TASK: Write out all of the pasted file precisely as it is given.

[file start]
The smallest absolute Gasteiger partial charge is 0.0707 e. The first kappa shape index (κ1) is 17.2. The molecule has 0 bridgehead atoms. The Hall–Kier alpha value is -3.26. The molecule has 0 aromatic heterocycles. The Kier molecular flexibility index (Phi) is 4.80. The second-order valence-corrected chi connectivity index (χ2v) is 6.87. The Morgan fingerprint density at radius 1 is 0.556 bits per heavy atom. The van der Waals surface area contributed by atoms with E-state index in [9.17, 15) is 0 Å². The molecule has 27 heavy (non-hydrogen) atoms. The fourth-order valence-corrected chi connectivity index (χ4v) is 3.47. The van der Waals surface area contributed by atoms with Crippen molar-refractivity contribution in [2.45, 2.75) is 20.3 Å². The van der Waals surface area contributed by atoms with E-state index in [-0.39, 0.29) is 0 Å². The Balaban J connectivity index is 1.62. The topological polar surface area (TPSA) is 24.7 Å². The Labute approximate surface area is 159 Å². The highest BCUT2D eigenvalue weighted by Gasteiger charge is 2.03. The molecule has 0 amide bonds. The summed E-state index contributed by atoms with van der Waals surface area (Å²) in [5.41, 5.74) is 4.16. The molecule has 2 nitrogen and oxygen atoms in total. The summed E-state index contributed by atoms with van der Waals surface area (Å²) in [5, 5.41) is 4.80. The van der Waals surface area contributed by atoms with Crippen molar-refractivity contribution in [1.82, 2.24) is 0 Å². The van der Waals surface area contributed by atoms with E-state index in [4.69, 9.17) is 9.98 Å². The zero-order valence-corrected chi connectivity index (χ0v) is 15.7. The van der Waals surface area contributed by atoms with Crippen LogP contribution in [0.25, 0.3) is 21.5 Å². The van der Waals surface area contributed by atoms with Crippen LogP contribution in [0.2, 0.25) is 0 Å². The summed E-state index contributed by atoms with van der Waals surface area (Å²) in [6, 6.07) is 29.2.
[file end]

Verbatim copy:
The smallest absolute Gasteiger partial charge is 0.0707 e. The first kappa shape index (κ1) is 17.2. The molecule has 0 bridgehead atoms. The Hall–Kier alpha value is -3.26. The molecule has 0 aromatic heterocycles. The Kier molecular flexibility index (Phi) is 4.80. The second-order valence-corrected chi connectivity index (χ2v) is 6.87. The Morgan fingerprint density at radius 1 is 0.556 bits per heavy atom. The van der Waals surface area contributed by atoms with E-state index in [9.17, 15) is 0 Å². The molecule has 27 heavy (non-hydrogen) atoms. The fourth-order valence-corrected chi connectivity index (χ4v) is 3.47. The van der Waals surface area contributed by atoms with Crippen molar-refractivity contribution in [2.45, 2.75) is 20.3 Å². The van der Waals surface area contributed by atoms with E-state index in [-0.39, 0.29) is 0 Å². The Balaban J connectivity index is 1.62. The topological polar surface area (TPSA) is 24.7 Å². The Labute approximate surface area is 159 Å². The highest BCUT2D eigenvalue weighted by Gasteiger charge is 2.03. The molecule has 0 amide bonds. The summed E-state index contributed by atoms with van der Waals surface area (Å²) in [5.41, 5.74) is 4.16. The molecule has 2 nitrogen and oxygen atoms in total. The summed E-state index contributed by atoms with van der Waals surface area (Å²) in [5, 5.41) is 4.80. The van der Waals surface area contributed by atoms with Crippen molar-refractivity contribution in [1.82, 2.24) is 0 Å². The van der Waals surface area contributed by atoms with E-state index in [4.69, 9.17) is 9.98 Å². The zero-order valence-corrected chi connectivity index (χ0v) is 15.7. The van der Waals surface area contributed by atoms with Crippen LogP contribution in [0.25, 0.3) is 21.5 Å². The van der Waals surface area contributed by atoms with Crippen LogP contribution in [0.2, 0.25) is 0 Å². The summed E-state index contributed by atoms with van der Waals surface area (Å²) in [6, 6.07) is 29.2.